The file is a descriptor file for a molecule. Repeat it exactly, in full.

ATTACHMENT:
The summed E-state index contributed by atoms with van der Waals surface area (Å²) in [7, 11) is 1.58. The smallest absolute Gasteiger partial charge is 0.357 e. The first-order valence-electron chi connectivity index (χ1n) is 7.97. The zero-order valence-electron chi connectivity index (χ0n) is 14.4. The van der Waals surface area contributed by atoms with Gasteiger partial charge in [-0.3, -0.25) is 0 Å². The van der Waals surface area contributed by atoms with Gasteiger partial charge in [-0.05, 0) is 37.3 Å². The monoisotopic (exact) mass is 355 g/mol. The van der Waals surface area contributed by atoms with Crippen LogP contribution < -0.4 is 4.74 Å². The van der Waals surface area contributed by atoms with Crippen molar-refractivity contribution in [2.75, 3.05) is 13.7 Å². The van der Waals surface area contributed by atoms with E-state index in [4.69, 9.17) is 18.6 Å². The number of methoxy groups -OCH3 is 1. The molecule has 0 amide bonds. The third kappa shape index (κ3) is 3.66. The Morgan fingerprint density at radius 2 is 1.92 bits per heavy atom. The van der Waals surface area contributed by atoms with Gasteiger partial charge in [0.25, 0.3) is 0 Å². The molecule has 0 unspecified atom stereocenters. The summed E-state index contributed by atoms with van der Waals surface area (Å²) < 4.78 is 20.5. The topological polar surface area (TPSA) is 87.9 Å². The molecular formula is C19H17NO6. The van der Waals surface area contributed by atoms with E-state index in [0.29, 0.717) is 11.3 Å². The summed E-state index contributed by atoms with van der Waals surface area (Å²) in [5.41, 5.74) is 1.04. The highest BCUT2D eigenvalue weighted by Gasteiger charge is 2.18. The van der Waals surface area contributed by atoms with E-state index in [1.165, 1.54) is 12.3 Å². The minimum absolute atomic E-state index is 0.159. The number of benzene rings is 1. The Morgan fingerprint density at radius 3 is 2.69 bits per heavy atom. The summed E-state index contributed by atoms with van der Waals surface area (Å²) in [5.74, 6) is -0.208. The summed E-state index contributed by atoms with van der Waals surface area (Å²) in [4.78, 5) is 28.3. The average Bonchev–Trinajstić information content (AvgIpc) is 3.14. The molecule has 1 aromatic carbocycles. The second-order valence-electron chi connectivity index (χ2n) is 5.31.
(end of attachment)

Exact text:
The summed E-state index contributed by atoms with van der Waals surface area (Å²) in [7, 11) is 1.58. The smallest absolute Gasteiger partial charge is 0.357 e. The first-order valence-electron chi connectivity index (χ1n) is 7.97. The zero-order valence-electron chi connectivity index (χ0n) is 14.4. The van der Waals surface area contributed by atoms with Gasteiger partial charge in [-0.3, -0.25) is 0 Å². The van der Waals surface area contributed by atoms with Gasteiger partial charge in [-0.05, 0) is 37.3 Å². The monoisotopic (exact) mass is 355 g/mol. The van der Waals surface area contributed by atoms with Crippen LogP contribution < -0.4 is 4.74 Å². The van der Waals surface area contributed by atoms with Crippen molar-refractivity contribution in [2.75, 3.05) is 13.7 Å². The van der Waals surface area contributed by atoms with E-state index in [4.69, 9.17) is 18.6 Å². The number of methoxy groups -OCH3 is 1. The molecule has 0 amide bonds. The third kappa shape index (κ3) is 3.66. The Morgan fingerprint density at radius 2 is 1.92 bits per heavy atom. The van der Waals surface area contributed by atoms with Gasteiger partial charge in [0.25, 0.3) is 0 Å². The molecule has 0 unspecified atom stereocenters. The summed E-state index contributed by atoms with van der Waals surface area (Å²) < 4.78 is 20.5. The topological polar surface area (TPSA) is 87.9 Å². The molecular formula is C19H17NO6. The van der Waals surface area contributed by atoms with E-state index in [0.29, 0.717) is 11.3 Å². The summed E-state index contributed by atoms with van der Waals surface area (Å²) in [5.41, 5.74) is 1.04. The highest BCUT2D eigenvalue weighted by Gasteiger charge is 2.18. The van der Waals surface area contributed by atoms with E-state index in [1.165, 1.54) is 12.3 Å². The minimum absolute atomic E-state index is 0.159. The number of benzene rings is 1. The Morgan fingerprint density at radius 3 is 2.69 bits per heavy atom. The summed E-state index contributed by atoms with van der Waals surface area (Å²) in [5.74, 6) is -0.208. The summed E-state index contributed by atoms with van der Waals surface area (Å²) in [4.78, 5) is 28.3. The average Bonchev–Trinajstić information content (AvgIpc) is 3.14. The molecule has 1 aromatic carbocycles. The second-order valence-electron chi connectivity index (χ2n) is 5.31.